Neil Young is following the lead of activists who claim that GMOs are harmful to health, farmers and the environment.
This is tragically wrong. In reality, GMOs can save millions of lives. It’s the environmentalists who are doing real harm.
The best example of this is Golden Rice, a miracle grain enhanced with Vitamin A-producing beta-carotene.
Developed 15 years ago, it was considered a breakthrough in bio-fortified technology. Today, 6,000 children will die from Vitamin A deficiency. Each year, 500,000 people, mostly children, lose their sight; half of them will die within a year of becoming blind. Altogether, over 2 million people every year are victims of Vitamin A deficiency.
Many of those lives could be saved if Golden Rice were in their diets.
But the ongoing opposition of anti-GMO activist groups and their lavish scare campaign with its combined global war chest estimated to exceed $500 million a year have kept Golden Rice off the global market.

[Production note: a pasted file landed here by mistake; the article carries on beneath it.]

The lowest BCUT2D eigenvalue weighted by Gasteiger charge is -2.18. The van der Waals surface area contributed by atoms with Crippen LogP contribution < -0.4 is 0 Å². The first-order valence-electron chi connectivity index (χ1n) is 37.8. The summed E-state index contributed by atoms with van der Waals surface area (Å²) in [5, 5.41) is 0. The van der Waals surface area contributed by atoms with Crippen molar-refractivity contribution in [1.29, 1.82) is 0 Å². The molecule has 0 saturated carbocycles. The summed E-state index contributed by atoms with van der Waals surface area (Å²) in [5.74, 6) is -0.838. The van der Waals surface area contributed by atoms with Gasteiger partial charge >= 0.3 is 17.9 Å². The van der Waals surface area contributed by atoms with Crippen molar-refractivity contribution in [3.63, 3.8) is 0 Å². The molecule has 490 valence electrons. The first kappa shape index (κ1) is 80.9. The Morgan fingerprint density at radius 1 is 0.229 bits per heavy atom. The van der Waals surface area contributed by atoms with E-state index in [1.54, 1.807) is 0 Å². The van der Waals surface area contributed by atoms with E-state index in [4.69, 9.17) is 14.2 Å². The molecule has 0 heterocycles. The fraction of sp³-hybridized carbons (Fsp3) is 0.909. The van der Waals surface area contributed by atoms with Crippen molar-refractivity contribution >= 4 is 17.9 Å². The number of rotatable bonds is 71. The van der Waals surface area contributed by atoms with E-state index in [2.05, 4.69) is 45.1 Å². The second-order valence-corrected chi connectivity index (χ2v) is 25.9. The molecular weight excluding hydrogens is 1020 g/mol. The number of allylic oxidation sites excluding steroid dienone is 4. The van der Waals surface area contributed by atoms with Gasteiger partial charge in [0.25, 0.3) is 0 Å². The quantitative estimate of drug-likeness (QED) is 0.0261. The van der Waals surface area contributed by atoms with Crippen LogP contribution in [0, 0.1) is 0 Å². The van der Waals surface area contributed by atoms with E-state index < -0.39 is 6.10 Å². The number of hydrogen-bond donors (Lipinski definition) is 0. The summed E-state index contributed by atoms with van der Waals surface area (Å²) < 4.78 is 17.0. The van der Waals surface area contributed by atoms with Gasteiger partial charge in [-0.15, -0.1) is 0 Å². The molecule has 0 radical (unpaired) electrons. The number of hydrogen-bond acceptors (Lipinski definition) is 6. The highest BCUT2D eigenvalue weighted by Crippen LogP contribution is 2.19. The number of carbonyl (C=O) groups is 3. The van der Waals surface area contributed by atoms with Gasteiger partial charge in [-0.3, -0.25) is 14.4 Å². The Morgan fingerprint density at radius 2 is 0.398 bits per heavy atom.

Isn’t it time for them to show leadership on this urgent humanitarian issue, starting with Golden Rice?
Where also are the UN organizations WHO, FAO, UNICEF — all with nutritional improvement and development mandates?
They’ve recognized the scourge of Vitamin A deficiency as a major and cheap-to-control problem for the last 25 years.
But, cowed by activist polemic, these institutions have done little to advance the cause.
Instead of bashing companies that are trying to save lives, Young ought to use his star power to convince the NGO community to do the right thing and support giving the developing world the GMO tools it needs to feed its growing, and tragically malnourished, populations.
The GLP aggregated and excerpted this blog/article to reflect the diversity of news, opinion and analysis. Read full, original post: How Neil Young, Greenpeace work to starve the world’s poor